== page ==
Because Dad Needs a Home Karaoke System for Christmas ...

You know that dad wants nothing better than to sing karaoke in the privacy of his living room.
Yesterday I was thinking of what to get my dad for Christmas. The game plan for buying gifts for my family has always been to find something I'd enjoy as well, like my favorite CDs or DVDs. I spend a lot of time with them, so it's good to have those things around.

After work I went to Seattle Karaoke in Tukwila (along Southcenter Parkway just west of the mall) to buy him a new song chip for his Magik Mic. A Magik Mic (aka Magic Sing) is a full karaoke system built into a microphone that plugs directly to the TV. They sell from $299-$399. My dad's song chips have too many Filipino songs and I felt he'd appreciate more selections from the 80's. These chips cost $70 and contain up to 1000 songs.

I go to Seattle Karaoke a couple times a year to buy karaoke discs. Their web site makes it easy to search for songs and they have stuff I've never seen in any karaoke catalog. Most times I'm in and out of there, but this time I had a lot of questions. I've always wanted to install a home karaoke theater but have never done the research. This place sells everything from the most basic home set-up to a full-on KJ operation so I decided to learn how it all works.

It starts with the player. This is the device that plays the (DVD, CDG, VCD) discs. They basically look like a DVD player with microphone inputs. Their consumer models start at $109 and go all the way up to $399. Standard features include pitch control and HD level picture quality. The more expensive models can play from USB memory devices. It took me awhile for them to make me understand but it basically means you can tie in your computer to it. Their "Rolls Royce" model is the V-Bank by Voco Pro. It has two built in hard drives that can store up to 100,000 songs in each drive and it sells for $799. It's not something I can afford this year but it will be mine someday.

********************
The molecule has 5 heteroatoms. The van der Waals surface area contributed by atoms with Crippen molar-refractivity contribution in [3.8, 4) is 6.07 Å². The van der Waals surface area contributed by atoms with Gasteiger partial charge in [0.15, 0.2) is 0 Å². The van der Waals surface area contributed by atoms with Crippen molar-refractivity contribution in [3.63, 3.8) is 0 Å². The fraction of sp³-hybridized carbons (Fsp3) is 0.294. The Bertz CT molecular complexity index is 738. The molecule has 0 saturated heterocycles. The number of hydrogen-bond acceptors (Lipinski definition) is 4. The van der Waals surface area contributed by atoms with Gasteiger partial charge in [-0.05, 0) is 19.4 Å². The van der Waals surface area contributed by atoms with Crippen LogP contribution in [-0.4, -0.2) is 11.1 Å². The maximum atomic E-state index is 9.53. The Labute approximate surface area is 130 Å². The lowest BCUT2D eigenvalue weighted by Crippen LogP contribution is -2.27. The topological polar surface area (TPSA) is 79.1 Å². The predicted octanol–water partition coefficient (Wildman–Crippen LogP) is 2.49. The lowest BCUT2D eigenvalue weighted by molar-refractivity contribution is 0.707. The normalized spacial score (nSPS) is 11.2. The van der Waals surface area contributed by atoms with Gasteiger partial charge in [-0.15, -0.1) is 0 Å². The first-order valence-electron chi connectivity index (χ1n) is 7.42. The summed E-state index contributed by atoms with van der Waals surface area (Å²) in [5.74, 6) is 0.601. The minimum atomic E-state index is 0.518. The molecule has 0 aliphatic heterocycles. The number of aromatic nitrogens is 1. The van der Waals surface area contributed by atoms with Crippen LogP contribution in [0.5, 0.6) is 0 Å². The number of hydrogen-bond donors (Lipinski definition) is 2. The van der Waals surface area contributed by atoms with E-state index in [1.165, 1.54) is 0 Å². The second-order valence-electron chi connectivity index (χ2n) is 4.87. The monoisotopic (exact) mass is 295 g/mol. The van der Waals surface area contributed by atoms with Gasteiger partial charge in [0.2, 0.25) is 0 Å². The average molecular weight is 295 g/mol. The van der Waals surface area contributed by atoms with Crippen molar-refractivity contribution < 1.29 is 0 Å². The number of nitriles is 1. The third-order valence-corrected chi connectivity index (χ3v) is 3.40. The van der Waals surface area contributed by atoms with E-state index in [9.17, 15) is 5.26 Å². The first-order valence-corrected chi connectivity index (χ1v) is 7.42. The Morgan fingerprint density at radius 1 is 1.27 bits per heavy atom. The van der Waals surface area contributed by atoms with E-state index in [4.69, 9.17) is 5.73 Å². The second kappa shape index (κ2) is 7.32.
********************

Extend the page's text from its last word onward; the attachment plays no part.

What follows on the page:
The next step is a mixer. It is not completely necessary, but if you want full control of the sound, you're definitely going to want one. They are pretty reasonable. A quality mixer runs from $80 to $150.

When it comes to microphones, there are two directions to go: corded and wireless. Obviously, the corded mics are much cheaper. They start as low as $12.99 and their most expensive model was $79.99. A pair of wireless mics run from $119 to $299. I was advised that a microphone is only as good as the sound system that's running it so it's not necessary to dump a lot of money into them.

All of this equipment can be tied into a home stereo, but if you want to take that final step to make your rec room sound even better than the Rickshaw, you've got to get the speakers. There are passive speakers that require an amp, but they also have "powered" speakers that have a built-in amp. They connect directly to any mixer or player and they're ready to rock. A pair of these will run close to $700 but the difference in sound quality is worth every penny.

This little dream of mine got pricey pretty quick, but all that's needed to start out (as long as you already have a TV and home stereo) is the player and a microphone and you can get away with that for under $200.

Finally, the fun part: building your song library. As I said earlier, their website is a great source to find out what is available to sing on karaoke. You can do a search by song and artist. Most of their CDG compilation discs run $40 each and contain around 15 songs. They also sell big CDG packs of assorted genres with up to 80 songs for around $100. The content isn't cheap but if you know anyone that has CDG karaoke discs they can burn them for you for free.

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